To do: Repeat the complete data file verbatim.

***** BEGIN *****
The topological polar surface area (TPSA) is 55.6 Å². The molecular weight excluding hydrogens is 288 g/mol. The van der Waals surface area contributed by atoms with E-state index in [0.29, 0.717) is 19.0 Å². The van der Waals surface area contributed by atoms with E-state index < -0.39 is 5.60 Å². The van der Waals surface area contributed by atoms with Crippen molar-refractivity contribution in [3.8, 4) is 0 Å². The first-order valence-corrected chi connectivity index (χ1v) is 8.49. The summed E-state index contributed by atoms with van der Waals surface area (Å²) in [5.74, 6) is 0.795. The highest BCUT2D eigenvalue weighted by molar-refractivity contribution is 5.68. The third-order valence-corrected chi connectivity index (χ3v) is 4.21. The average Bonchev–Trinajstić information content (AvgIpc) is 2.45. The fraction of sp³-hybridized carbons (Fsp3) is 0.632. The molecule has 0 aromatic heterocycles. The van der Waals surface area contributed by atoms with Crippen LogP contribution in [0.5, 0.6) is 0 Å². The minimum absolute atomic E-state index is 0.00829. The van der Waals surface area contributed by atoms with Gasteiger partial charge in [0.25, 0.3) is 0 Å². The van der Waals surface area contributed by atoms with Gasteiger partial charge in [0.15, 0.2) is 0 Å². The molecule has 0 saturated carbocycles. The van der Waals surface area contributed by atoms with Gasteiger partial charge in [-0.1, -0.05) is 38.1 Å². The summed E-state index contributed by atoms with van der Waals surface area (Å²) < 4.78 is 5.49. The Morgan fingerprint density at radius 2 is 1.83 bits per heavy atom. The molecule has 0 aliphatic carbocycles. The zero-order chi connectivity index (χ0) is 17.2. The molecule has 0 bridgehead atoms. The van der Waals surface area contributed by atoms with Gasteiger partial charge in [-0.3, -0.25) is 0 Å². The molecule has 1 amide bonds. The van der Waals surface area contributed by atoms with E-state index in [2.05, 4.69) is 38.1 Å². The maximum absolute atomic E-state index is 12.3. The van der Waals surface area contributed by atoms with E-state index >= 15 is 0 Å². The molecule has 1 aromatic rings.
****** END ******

The topological polar surface area (TPSA) is 55.6 Å². The molecular weight excluding hydrogens is 288 g/mol. The van der Waals surface area contributed by atoms with E-state index in [0.29, 0.717) is 19.0 Å². The van der Waals surface area contributed by atoms with E-state index < -0.39 is 5.60 Å². The van der Waals surface area contributed by atoms with Crippen molar-refractivity contribution in [3.8, 4) is 0 Å². The first-order valence-corrected chi connectivity index (χ1v) is 8.49. The summed E-state index contributed by atoms with van der Waals surface area (Å²) in [5.74, 6) is 0.795. The highest BCUT2D eigenvalue weighted by molar-refractivity contribution is 5.68. The third-order valence-corrected chi connectivity index (χ3v) is 4.21. The average Bonchev–Trinajstić information content (AvgIpc) is 2.45. The fraction of sp³-hybridized carbons (Fsp3) is 0.632. The molecule has 0 aromatic heterocycles. The van der Waals surface area contributed by atoms with Crippen LogP contribution in [0.5, 0.6) is 0 Å². The minimum absolute atomic E-state index is 0.00829. The van der Waals surface area contributed by atoms with Gasteiger partial charge in [0.25, 0.3) is 0 Å². The van der Waals surface area contributed by atoms with Gasteiger partial charge in [0.15, 0.2) is 0 Å². The molecule has 0 saturated carbocycles. The van der Waals surface area contributed by atoms with Gasteiger partial charge in [-0.1, -0.05) is 38.1 Å². The summed E-state index contributed by atoms with van der Waals surface area (Å²) < 4.78 is 5.49. The Morgan fingerprint density at radius 2 is 1.83 bits per heavy atom. The molecule has 0 aliphatic carbocycles. The zero-order chi connectivity index (χ0) is 17.2. The molecule has 0 bridgehead atoms. The van der Waals surface area contributed by atoms with Gasteiger partial charge in [-0.3, -0.25) is 0 Å². The molecule has 1 amide bonds. The van der Waals surface area contributed by atoms with E-state index in [2.05, 4.69) is 38.1 Å². The maximum absolute atomic E-state index is 12.3. The van der Waals surface area contributed by atoms with E-state index >= 15 is 0 Å². The molecule has 1 aromatic rings.